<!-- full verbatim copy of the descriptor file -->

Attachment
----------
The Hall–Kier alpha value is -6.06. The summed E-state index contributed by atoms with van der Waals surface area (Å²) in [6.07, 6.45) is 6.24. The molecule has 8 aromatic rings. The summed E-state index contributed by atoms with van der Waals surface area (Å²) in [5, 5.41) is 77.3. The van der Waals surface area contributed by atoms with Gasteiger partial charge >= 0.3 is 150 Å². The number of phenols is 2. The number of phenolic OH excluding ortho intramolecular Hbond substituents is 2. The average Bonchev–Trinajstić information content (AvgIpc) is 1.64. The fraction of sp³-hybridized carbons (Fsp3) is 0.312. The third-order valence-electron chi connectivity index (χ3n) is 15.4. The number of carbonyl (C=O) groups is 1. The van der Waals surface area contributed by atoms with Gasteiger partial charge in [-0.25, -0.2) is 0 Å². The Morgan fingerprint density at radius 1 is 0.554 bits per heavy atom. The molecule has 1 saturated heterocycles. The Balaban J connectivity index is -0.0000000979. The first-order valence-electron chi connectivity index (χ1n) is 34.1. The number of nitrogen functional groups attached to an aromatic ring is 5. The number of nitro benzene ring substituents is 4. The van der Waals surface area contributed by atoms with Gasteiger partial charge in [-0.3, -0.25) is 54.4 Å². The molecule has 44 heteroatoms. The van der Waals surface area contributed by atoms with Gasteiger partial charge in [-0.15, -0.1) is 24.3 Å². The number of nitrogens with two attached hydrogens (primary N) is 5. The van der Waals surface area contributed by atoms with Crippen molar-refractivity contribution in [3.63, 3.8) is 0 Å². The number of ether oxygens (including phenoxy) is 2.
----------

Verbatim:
The Hall–Kier alpha value is -6.06. The summed E-state index contributed by atoms with van der Waals surface area (Å²) in [6.07, 6.45) is 6.24. The molecule has 8 aromatic rings. The summed E-state index contributed by atoms with van der Waals surface area (Å²) in [5, 5.41) is 77.3. The van der Waals surface area contributed by atoms with Gasteiger partial charge >= 0.3 is 150 Å². The number of phenols is 2. The number of phenolic OH excluding ortho intramolecular Hbond substituents is 2. The average Bonchev–Trinajstić information content (AvgIpc) is 1.64. The fraction of sp³-hybridized carbons (Fsp3) is 0.312. The third-order valence-electron chi connectivity index (χ3n) is 15.4. The number of carbonyl (C=O) groups is 1. The van der Waals surface area contributed by atoms with Gasteiger partial charge in [-0.25, -0.2) is 0 Å². The Morgan fingerprint density at radius 1 is 0.554 bits per heavy atom. The molecule has 1 saturated heterocycles. The Balaban J connectivity index is -0.0000000979. The first-order valence-electron chi connectivity index (χ1n) is 34.1. The number of nitrogen functional groups attached to an aromatic ring is 5. The number of nitro benzene ring substituents is 4. The van der Waals surface area contributed by atoms with Gasteiger partial charge in [-0.3, -0.25) is 54.4 Å². The molecule has 44 heteroatoms. The van der Waals surface area contributed by atoms with Gasteiger partial charge in [-0.15, -0.1) is 24.3 Å². The number of nitrogens with two attached hydrogens (primary N) is 5. The van der Waals surface area contributed by atoms with Crippen molar-refractivity contribution in [3.63, 3.8) is 0 Å². The number of ether oxygens (including phenoxy) is 2.